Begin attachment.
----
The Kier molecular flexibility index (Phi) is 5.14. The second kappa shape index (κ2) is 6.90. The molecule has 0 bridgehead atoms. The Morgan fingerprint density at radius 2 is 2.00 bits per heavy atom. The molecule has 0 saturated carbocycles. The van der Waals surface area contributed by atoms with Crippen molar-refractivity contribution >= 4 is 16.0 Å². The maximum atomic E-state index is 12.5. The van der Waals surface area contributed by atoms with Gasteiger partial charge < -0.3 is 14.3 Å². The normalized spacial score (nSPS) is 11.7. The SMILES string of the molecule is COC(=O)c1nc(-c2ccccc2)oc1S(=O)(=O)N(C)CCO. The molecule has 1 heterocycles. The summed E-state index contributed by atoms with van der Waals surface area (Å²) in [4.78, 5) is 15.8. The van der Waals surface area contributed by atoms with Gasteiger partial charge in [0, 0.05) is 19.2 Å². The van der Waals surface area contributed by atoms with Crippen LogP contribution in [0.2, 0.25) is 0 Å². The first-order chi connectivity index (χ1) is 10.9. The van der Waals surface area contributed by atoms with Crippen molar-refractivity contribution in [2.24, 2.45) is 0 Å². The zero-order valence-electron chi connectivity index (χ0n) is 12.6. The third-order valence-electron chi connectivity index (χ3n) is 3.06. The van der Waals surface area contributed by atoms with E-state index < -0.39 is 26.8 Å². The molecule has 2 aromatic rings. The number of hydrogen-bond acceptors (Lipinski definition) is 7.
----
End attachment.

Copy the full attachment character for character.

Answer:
The Kier molecular flexibility index (Phi) is 5.14. The second kappa shape index (κ2) is 6.90. The molecule has 0 bridgehead atoms. The Morgan fingerprint density at radius 2 is 2.00 bits per heavy atom. The molecule has 0 saturated carbocycles. The van der Waals surface area contributed by atoms with Crippen molar-refractivity contribution >= 4 is 16.0 Å². The maximum atomic E-state index is 12.5. The van der Waals surface area contributed by atoms with Gasteiger partial charge < -0.3 is 14.3 Å². The normalized spacial score (nSPS) is 11.7. The SMILES string of the molecule is COC(=O)c1nc(-c2ccccc2)oc1S(=O)(=O)N(C)CCO. The molecule has 1 heterocycles. The summed E-state index contributed by atoms with van der Waals surface area (Å²) in [4.78, 5) is 15.8. The van der Waals surface area contributed by atoms with Gasteiger partial charge in [0, 0.05) is 19.2 Å². The van der Waals surface area contributed by atoms with Crippen LogP contribution in [0.2, 0.25) is 0 Å². The first-order chi connectivity index (χ1) is 10.9. The van der Waals surface area contributed by atoms with Crippen molar-refractivity contribution in [2.24, 2.45) is 0 Å². The zero-order valence-electron chi connectivity index (χ0n) is 12.6. The third-order valence-electron chi connectivity index (χ3n) is 3.06. The van der Waals surface area contributed by atoms with E-state index < -0.39 is 26.8 Å². The molecule has 2 aromatic rings. The number of hydrogen-bond acceptors (Lipinski definition) is 7.